• Polito's Take: Keeping the faith?


    Massachusetts is the most Catholic state in the nation. According to the 2010 census, 44.9 percent of us are Roman Catholic. I'm one of them.

    A recent poll by Georgetown University reports that 76 percent of American Catholics do not attend weekly Mass. I'm one of them too. There, I said it, and there was no lightning bolt from above so read on.

    However, I still consider myself a Roman Catholic. I have not given up the belief in God, and I have not joined another church. If I were to drop dead right now, I'd want to be buried by a priest, with Roman Catholic rites and tradition. Like so many Catholics, I have a complex relationship with my faith and the Church. Some of it is generational; I'm on the young end of the baby boomers. They rejected many of the intuitions and morals of their parents. It was all about feeling good, the "me" generation. Things like obedience and sacrifice were considered the practices of those who were unenlightened.

    Then there was the sex abuse scandal. I was an altar boy and attended Catholic school, but I never suffered any abuse, never even heard of it. Unfortunately, as a reporter, I came almost as close to the horror and sense of betrayal as any victim. I looked into the eyes of people who were victims. I looked into the eyes of priests who abused. I looked into the eyes of people who covered it up. It was sickening.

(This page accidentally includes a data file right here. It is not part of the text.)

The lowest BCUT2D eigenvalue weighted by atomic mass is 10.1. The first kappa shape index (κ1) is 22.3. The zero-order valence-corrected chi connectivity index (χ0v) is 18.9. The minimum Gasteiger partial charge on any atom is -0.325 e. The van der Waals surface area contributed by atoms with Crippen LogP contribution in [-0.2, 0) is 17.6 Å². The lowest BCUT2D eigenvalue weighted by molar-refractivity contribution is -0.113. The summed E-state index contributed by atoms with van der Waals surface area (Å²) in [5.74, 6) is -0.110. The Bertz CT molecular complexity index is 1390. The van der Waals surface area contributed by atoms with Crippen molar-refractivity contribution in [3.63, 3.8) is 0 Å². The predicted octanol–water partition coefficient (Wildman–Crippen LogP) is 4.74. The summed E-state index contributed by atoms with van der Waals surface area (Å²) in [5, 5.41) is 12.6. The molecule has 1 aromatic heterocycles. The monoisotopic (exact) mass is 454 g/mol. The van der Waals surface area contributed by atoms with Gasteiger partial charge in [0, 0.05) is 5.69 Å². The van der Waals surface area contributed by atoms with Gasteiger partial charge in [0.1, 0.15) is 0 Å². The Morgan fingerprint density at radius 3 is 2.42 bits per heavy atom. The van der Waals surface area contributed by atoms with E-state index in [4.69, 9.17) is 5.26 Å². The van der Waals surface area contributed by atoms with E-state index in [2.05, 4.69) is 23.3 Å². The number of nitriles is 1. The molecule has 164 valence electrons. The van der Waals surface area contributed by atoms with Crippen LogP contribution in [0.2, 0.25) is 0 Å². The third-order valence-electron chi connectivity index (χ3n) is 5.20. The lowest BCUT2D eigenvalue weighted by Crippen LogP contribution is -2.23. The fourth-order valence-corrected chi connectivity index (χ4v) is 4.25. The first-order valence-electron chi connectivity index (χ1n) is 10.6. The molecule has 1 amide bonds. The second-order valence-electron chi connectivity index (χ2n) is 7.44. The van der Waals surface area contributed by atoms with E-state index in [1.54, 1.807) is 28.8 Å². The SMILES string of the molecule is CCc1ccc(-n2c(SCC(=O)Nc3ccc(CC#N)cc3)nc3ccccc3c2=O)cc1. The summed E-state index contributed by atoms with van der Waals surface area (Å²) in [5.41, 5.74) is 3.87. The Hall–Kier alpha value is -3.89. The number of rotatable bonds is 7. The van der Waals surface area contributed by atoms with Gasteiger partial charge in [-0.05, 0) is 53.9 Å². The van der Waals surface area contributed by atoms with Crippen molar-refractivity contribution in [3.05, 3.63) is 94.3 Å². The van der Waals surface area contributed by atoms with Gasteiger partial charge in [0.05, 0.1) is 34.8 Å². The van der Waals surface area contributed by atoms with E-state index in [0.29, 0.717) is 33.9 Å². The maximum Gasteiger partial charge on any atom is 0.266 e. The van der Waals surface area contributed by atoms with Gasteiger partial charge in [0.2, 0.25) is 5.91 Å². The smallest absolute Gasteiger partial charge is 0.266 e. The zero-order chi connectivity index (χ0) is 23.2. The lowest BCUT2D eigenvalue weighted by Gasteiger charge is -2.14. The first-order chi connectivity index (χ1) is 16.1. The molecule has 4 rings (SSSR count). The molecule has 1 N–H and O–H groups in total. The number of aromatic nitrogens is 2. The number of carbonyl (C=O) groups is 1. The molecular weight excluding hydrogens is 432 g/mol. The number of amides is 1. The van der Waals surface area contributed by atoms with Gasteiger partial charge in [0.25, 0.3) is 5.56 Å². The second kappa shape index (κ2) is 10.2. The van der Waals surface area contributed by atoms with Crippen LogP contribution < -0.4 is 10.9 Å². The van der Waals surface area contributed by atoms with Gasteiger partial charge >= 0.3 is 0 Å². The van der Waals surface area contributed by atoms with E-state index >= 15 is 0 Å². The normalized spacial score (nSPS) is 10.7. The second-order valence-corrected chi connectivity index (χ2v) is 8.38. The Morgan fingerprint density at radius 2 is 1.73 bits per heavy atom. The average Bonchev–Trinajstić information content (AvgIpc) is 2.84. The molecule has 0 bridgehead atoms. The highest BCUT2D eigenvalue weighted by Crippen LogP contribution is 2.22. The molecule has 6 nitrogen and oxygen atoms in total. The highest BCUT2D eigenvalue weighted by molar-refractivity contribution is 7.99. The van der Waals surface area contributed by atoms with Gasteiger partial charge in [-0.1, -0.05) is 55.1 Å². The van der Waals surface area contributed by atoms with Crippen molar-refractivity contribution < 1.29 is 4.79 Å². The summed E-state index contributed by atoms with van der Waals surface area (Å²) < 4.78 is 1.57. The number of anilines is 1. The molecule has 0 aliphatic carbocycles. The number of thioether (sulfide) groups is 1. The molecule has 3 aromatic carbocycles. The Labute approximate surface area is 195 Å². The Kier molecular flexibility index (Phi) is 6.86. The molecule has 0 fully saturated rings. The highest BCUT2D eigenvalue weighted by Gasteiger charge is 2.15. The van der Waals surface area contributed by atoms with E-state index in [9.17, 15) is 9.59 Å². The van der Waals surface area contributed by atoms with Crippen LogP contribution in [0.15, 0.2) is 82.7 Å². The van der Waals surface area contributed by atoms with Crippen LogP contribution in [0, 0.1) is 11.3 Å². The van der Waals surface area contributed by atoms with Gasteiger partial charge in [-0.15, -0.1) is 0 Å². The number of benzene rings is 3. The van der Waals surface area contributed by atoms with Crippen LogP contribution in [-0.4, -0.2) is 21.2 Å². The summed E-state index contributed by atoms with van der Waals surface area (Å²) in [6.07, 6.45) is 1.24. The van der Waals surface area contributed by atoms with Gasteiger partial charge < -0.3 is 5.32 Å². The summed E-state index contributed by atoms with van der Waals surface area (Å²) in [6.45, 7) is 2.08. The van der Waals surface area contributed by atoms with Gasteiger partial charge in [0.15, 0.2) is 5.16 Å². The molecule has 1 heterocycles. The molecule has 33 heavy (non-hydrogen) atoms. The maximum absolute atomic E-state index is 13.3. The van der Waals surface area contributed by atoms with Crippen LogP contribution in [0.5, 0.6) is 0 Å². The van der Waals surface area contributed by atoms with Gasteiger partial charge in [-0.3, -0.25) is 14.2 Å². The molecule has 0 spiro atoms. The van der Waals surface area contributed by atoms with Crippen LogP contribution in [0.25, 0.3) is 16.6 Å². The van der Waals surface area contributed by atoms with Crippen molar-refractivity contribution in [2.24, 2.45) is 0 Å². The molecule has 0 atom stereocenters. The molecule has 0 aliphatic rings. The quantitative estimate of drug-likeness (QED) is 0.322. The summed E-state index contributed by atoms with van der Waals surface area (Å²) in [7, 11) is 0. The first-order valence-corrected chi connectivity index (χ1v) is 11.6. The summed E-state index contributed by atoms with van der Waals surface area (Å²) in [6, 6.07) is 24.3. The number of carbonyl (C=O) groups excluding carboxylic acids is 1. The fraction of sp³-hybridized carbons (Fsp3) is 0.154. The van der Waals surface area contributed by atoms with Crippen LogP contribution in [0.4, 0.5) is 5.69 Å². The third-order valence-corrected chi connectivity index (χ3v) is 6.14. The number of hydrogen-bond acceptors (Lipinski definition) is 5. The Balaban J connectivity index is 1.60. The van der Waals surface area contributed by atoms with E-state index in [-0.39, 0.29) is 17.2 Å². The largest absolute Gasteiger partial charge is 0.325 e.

So, maybe you're like me, a Catholic in name, tradition, but not in practice. That brings me to today. It was exciting to watch the election of the new pope. We just witnessed the elevation of a man who can trace his lineage back to Saint Peter the Apostle. That's incredible, just think of the history, whether you're Christian or not. Also, the man now known as the pope is very interesting. I don't expect him to change any church doctrine, whether it's doctrine I agree with or not. The church is not a democracy; I don't view it the same way I do our government. It's actually a monarchy that demands obedience, but you don't have to participate, it's voluntary. Maybe it is age, maybe it's a connection to my past, but after today, I feel like there's a renewed sense of hope for the Catholic Church. The pope took the name Francis. Saint Francis was a reformer. After the excitement is gone and the church enters this new chapter, will many of us turn the page? Will we feel a need to return whole heartedly to the fold?

    I don't know, only God knows.

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